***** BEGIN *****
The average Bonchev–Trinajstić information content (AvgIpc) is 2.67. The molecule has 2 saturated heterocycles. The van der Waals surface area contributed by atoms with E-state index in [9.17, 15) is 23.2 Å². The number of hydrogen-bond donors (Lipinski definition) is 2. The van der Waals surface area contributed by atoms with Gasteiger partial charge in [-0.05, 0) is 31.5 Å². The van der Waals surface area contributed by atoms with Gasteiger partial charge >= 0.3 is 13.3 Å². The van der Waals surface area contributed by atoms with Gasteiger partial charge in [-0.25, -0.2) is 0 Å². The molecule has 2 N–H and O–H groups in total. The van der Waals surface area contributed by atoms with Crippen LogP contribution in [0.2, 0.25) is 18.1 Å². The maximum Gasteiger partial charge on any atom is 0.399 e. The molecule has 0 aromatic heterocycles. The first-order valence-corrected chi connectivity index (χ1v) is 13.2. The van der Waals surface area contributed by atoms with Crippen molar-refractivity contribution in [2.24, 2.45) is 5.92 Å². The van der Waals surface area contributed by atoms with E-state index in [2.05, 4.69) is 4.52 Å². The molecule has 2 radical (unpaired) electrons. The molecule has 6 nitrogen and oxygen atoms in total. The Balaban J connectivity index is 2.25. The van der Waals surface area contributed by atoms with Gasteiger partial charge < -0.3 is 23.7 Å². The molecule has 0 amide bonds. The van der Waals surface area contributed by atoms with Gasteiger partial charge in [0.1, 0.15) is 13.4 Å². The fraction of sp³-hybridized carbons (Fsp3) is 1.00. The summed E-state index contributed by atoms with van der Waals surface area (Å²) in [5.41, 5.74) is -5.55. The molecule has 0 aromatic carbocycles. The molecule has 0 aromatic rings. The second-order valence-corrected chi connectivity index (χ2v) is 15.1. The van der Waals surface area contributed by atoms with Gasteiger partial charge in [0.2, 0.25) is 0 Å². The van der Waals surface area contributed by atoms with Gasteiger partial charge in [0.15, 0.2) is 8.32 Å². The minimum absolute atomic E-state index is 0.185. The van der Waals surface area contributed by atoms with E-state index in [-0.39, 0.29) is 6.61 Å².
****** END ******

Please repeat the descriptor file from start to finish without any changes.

The average Bonchev–Trinajstić information content (AvgIpc) is 2.67. The molecule has 2 saturated heterocycles. The van der Waals surface area contributed by atoms with E-state index in [9.17, 15) is 23.2 Å². The number of hydrogen-bond donors (Lipinski definition) is 2. The van der Waals surface area contributed by atoms with Gasteiger partial charge in [-0.05, 0) is 31.5 Å². The van der Waals surface area contributed by atoms with Gasteiger partial charge >= 0.3 is 13.3 Å². The van der Waals surface area contributed by atoms with Gasteiger partial charge in [-0.25, -0.2) is 0 Å². The molecule has 2 N–H and O–H groups in total. The van der Waals surface area contributed by atoms with Crippen LogP contribution in [0.2, 0.25) is 18.1 Å². The maximum Gasteiger partial charge on any atom is 0.399 e. The molecule has 0 aromatic heterocycles. The first-order valence-corrected chi connectivity index (χ1v) is 13.2. The van der Waals surface area contributed by atoms with Crippen molar-refractivity contribution in [2.24, 2.45) is 5.92 Å². The van der Waals surface area contributed by atoms with E-state index in [2.05, 4.69) is 4.52 Å². The molecule has 2 radical (unpaired) electrons. The molecule has 6 nitrogen and oxygen atoms in total. The Balaban J connectivity index is 2.25. The van der Waals surface area contributed by atoms with Gasteiger partial charge < -0.3 is 23.7 Å². The molecule has 0 amide bonds. The van der Waals surface area contributed by atoms with Gasteiger partial charge in [0.1, 0.15) is 13.4 Å². The fraction of sp³-hybridized carbons (Fsp3) is 1.00. The summed E-state index contributed by atoms with van der Waals surface area (Å²) in [5.41, 5.74) is -5.55. The molecule has 0 aromatic carbocycles. The molecule has 0 aromatic rings. The second-order valence-corrected chi connectivity index (χ2v) is 15.1. The van der Waals surface area contributed by atoms with Gasteiger partial charge in [0.2, 0.25) is 0 Å². The van der Waals surface area contributed by atoms with Gasteiger partial charge in [0.15, 0.2) is 8.32 Å². The minimum absolute atomic E-state index is 0.185. The van der Waals surface area contributed by atoms with E-state index in [-0.39, 0.29) is 6.61 Å².